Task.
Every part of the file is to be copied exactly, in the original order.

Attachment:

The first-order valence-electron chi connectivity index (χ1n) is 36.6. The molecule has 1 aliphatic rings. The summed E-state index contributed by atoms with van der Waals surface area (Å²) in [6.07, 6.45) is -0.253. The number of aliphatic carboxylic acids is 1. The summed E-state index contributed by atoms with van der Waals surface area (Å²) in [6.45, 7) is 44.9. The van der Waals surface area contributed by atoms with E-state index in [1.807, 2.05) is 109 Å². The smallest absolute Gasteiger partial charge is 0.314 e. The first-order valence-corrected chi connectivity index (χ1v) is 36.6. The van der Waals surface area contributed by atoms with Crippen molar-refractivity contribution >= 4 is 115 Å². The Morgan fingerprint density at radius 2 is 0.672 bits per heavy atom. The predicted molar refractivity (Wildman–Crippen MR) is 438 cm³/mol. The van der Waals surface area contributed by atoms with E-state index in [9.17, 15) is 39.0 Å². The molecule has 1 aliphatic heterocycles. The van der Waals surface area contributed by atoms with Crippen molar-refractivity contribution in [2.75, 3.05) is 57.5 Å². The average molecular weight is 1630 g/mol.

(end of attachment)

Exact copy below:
The first-order valence-electron chi connectivity index (χ1n) is 36.6. The molecule has 1 aliphatic rings. The summed E-state index contributed by atoms with van der Waals surface area (Å²) in [6.07, 6.45) is -0.253. The number of aliphatic carboxylic acids is 1. The summed E-state index contributed by atoms with van der Waals surface area (Å²) in [6.45, 7) is 44.9. The van der Waals surface area contributed by atoms with E-state index in [1.807, 2.05) is 109 Å². The smallest absolute Gasteiger partial charge is 0.314 e. The first-order valence-corrected chi connectivity index (χ1v) is 36.6. The van der Waals surface area contributed by atoms with Crippen molar-refractivity contribution >= 4 is 115 Å². The Morgan fingerprint density at radius 2 is 0.672 bits per heavy atom. The predicted molar refractivity (Wildman–Crippen MR) is 438 cm³/mol. The van der Waals surface area contributed by atoms with E-state index in [9.17, 15) is 39.0 Å². The molecule has 1 aliphatic heterocycles. The van der Waals surface area contributed by atoms with Crippen molar-refractivity contribution in [2.75, 3.05) is 57.5 Å². The average molecular weight is 1630 g/mol.